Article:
McNuggets — I don't know if you can actually call that chicken Though other foods from animal sources can also harbor these pro-oxidant chemicals Now in this study, they fed diabetics foods packed with glycotoxins: chicken, fish, eggs, and their inflammatory markers shot up, like tumor necrosis factor, C-reactive protein

Thus in diabetes, these dietary AGEs can promote inflammatory mediators, leading to tissue injury The good news is that restricting these kinds of foods may suppress the inflammatory effects These glycotoxins may be kind of the missing link between increased consumption of animal fat and meat and the subsequent development of type 2 diabetes in the first place As well as Alzheimer's disease, the final disease on our dreaded list Dietary AGE's appear to be important risk factors for Alzheimer's disease as well

If you measure the urine levels of glycotoxins flowing through the bodies of older adults, those with the highest levels went on to suffer the greatest cognitive decline over the subsequent nine years, as well as the greatest brain shrinkage – it's called cerebral atrophy, all helping to explain why those that eat the most meat may have triple the risk of getting dementia compared to long-time vegetarians The bottom line is that the same diet that may help prevent the other dreaded diseases— cancer, heart attacks, arthritis, stroke, high blood pressure, diabetes, vision loss may also help prevent brain loss and Alzheimer's as well You know, one disease that's not on the list is ALS, or Lou Gehrig's disease, which strikes healthy, middle-aged people seemingly at random, and holds little hope for treatment and survival Although mental capability stays intact, ALS paralyzes people You know, most patients die within three years when they can no longer breathe or swallow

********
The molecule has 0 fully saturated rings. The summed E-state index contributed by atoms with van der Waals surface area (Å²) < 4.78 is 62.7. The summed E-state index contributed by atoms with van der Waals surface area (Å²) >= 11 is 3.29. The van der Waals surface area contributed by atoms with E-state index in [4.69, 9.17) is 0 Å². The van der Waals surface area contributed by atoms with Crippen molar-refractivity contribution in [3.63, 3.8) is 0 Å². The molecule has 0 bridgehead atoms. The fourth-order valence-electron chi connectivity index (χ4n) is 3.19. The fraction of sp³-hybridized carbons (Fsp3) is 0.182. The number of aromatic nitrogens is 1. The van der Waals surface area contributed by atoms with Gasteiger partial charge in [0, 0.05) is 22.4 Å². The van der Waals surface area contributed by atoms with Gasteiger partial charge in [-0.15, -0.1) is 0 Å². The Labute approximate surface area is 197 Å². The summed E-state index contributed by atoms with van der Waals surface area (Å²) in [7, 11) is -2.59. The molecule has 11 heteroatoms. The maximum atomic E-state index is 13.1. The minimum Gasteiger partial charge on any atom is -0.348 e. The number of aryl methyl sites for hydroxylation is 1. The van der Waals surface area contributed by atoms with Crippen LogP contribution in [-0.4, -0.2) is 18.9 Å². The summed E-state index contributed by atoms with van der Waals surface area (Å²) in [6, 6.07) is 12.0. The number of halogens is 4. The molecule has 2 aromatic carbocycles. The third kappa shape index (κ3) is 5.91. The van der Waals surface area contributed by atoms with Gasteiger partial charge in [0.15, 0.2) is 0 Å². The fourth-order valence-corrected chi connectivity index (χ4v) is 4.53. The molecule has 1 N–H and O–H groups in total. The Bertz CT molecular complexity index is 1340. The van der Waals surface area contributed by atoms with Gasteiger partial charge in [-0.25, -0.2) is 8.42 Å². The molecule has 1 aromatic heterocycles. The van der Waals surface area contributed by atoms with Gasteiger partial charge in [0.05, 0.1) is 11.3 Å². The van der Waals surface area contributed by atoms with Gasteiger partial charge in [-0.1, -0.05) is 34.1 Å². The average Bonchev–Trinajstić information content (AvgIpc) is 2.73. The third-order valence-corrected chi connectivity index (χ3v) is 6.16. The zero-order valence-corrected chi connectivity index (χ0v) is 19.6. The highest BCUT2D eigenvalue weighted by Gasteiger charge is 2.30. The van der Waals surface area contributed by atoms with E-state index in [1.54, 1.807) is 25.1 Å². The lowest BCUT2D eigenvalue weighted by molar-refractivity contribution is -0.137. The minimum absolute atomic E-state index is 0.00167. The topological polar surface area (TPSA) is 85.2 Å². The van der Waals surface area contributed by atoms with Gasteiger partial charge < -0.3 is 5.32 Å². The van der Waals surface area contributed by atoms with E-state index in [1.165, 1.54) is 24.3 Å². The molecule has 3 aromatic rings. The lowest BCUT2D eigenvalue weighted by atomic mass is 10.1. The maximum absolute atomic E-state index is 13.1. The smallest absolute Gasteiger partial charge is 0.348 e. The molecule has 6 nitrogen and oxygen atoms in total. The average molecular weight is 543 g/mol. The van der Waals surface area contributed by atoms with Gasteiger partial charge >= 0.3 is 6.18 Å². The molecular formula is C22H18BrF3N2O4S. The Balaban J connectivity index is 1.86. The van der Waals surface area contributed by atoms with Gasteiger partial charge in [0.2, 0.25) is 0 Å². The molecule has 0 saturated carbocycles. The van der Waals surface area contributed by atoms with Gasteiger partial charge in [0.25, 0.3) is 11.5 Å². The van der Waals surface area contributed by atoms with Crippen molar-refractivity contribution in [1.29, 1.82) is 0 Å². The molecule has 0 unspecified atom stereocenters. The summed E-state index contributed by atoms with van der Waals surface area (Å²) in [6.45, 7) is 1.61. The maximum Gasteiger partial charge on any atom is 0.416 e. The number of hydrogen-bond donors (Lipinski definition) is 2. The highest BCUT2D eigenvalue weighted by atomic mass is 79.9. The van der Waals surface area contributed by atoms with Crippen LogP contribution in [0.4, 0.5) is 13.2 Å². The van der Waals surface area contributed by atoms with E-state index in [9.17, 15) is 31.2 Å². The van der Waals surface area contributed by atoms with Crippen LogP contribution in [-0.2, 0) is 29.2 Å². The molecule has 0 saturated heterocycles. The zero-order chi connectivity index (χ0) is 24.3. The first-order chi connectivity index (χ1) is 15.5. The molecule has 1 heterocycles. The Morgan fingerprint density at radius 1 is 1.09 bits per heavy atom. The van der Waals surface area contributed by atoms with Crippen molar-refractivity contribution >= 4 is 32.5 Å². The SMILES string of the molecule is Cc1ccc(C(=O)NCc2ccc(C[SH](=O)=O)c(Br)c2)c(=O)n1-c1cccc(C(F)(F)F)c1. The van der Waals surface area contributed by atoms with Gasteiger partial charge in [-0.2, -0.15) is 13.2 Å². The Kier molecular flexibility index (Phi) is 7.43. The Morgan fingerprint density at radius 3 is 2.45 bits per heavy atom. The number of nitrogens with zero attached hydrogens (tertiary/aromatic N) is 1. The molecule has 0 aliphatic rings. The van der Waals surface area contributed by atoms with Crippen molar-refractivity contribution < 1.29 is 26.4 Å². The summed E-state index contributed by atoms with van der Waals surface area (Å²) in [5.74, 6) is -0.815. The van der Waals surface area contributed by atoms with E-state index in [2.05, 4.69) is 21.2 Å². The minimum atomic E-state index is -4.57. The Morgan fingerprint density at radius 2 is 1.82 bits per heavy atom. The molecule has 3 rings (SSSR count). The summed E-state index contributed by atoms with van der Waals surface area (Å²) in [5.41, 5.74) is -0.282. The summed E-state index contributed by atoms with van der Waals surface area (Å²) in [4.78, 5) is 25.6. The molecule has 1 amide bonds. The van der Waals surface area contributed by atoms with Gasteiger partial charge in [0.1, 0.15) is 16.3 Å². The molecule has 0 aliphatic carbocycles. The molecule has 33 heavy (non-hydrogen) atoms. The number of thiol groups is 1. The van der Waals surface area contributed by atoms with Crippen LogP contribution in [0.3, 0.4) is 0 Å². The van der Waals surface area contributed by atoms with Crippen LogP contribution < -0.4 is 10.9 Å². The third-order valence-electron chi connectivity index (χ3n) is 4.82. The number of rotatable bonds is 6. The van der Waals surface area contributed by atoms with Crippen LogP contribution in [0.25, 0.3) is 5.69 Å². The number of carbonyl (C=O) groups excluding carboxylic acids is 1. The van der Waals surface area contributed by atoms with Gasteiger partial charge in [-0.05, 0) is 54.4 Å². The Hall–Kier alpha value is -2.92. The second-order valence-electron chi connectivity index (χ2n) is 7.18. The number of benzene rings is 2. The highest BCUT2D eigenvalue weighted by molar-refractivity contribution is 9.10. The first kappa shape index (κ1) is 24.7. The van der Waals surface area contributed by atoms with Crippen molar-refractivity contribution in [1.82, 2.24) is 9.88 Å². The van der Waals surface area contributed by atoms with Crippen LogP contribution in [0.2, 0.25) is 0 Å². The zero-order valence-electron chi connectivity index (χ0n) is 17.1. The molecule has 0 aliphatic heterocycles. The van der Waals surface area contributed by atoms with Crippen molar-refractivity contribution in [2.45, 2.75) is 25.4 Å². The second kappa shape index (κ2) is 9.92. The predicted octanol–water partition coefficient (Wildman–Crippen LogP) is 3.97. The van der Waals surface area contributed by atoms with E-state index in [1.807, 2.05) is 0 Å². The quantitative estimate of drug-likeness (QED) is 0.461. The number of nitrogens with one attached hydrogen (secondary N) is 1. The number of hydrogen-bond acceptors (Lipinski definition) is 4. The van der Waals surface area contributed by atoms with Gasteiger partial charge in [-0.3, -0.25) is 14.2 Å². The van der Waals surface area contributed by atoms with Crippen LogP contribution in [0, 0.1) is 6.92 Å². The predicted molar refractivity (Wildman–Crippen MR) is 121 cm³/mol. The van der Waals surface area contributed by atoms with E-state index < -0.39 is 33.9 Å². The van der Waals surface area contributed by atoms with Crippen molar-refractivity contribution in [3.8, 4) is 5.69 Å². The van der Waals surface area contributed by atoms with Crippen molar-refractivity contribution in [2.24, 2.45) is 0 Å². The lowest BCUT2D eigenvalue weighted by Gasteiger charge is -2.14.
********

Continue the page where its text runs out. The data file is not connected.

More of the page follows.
At any given time, 30,000 Americans are fighting for their lives We each have about a 1 in 400 chance of getting this disease in our lifetime And it appears to be on the rise around the world What causes it? Well, there's a neurotoxin produced by blue-green algae in our rivers, lakes, and oceans that ends up in seafood, which is currently a strong contender as the cause of, or at least a major contributor, to ALS and maybe Alzheimer's and Parkinson's as well Researchers in Miami found this BMAA neurotoxin in the brains of Floridians that died of sporadic Alzheimer's and ALS, significant levels in 49 out of the 50 samples from Alzheimer's and ALS patients

The same thing was found up in the Pacific Northwest and in the brains of those dying from Parkinson's disease You can also apparently pick up more of this neurotoxin in the hair of live ALS patients compared to controls So is this neurotoxin present in Florida seafood? Yes, in both freshwater fish and shellfish – oysters and bass, etc, and out into the bay And not just in Florida

On up the Eastern seaboard, out in the Midwest So this could explain ALS clusters around lakes in New Hampshire, or fish in Wisconsin, or blue crabs from the Chesapeake around where I live, or seafood eaters in France, or in Finland's Lakeland district, or around the Baltic Sea, building up particularly in fish, mussels, and oysters There is a general consensus that these harmful algal blooms are increasing worldwide thanks in part to industrialized agriculture, which may increase the exposure to this neurotoxin, leading to a possible increased risk of these horrible neurodegenerative diseases With substantial and ever growing evidence that this neurotoxin does play a role in the onset and progression of neurodegenerative diseases, the most important question is "what mode of activity does BMAA exert?" No, it's not The most important question is how do we reduce our exposure? We know that the presence of this neurotoxin in aquatic food chains could be a significant human health hazard, so until more is known, it may be prudent to reduce our risk by limiting exposure to BMAA in the human diet